To the Editor,
Our friendly proponent of a kinder and gentler society, Stuart A. Hoenig, advances the following propositions in his recent letter to the editor ("Class Dismissed," Tucson Weekly, August 21):
1. "The USA, Germany and other countries are developing a two-class society--upper and lower";
2. "There will be no jobs for most of the lower class";
3. "Cities like Tucson will grow increasingly poor and unimportant in our society; the very reason for cities is disappearing. The city will be a location for the poor, the homeless and minorities. With e-mail, phones and computers our cities are not needed anymore";
4. "The two classes will be separated in living areas, schools, business, shopping, entertainment, etc. They won't even see each other. On that basis the upper class is not going to support education for the lower class";
5. "What will keep the lower class from revolting? Narcotics are the answer."
The basis of Hoenig's unpublishable book, The End of the Middle Class, is fallacious and overly simplified. Traditionally, since the Industrial Revolution, there have been four classes: 1). The "filthy" rich who have inherited or acquired sufficient wealth to become the leisure class; 2). The propertied class, including factory owners, merchants and professionals such as lawyers and medical doctors who earn large salaries, constitute the middle class; 3). The working class who must work for wages or modest salaries; and 4). The poverty class, officially defined now as earning less than $22,000 per year for a family of four.
Class 1 ("filthy" rich) and 2 (middle class) constitute about one-third of the population and will hold their own for the foreseeable future. Class 3. (working class), constituting about 50 percent of the population, has lost buying power since about 1980, along with an increase in class 4 (poverty class). In a just society, automation would allow the working class to obtain a fairer income, and with government as the employer of last resort (WPA, CCC, etc.), there would be no need for a poverty class.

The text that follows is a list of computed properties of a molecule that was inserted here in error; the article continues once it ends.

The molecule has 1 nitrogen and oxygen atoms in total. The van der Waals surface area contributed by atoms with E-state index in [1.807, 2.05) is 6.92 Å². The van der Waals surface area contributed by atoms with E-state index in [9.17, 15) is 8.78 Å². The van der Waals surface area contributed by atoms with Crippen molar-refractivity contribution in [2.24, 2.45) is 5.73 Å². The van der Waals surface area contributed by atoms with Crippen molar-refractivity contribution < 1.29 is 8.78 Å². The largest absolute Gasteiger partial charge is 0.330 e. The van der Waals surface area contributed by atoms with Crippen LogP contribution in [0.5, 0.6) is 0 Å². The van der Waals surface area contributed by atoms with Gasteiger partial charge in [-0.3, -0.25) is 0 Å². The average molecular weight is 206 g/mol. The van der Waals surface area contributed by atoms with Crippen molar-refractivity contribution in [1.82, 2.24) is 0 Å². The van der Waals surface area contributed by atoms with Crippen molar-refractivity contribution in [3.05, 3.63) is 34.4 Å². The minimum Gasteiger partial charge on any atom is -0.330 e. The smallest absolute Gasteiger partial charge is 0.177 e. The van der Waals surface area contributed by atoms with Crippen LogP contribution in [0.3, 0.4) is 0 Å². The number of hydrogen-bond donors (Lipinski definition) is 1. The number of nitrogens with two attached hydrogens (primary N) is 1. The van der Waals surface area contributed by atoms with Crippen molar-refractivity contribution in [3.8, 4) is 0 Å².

According to Paul Krugman, Professor of Economics at M.I.T., in "the Labor Department's list of 'occupations with the largest job growth,' the top five categories are cashiers, janitors and cleaners, sales persons, waitresses and nurses. All of these jobs involve 'being there'--having face-to-face contact with the consumer or dealing in a hands-on way with the unpredictable messiness of the physical world." All of which Stuart Hoenig, Emeritus Professor of electrical and computer engineering, would like to avoid, sitting at his computer and looking down from his foothills home at the decaying city with its "poor homeless minorities." Hoenig would not have come to Tucson if it were not for the University of Arizona, but feels no responsibility for its welfare. Will all of Class 3 (working class) move to the foothills in newly incorporated suburbs behind walled and guarded enclaves? Better cook your own meals, Stuart; someone may slip you a Mickey Finn, or worse. Stay out of restaurants and government buildings, including the university or, stoned or unstoned, the "rebels" may make your worst reactionary nightmare come true.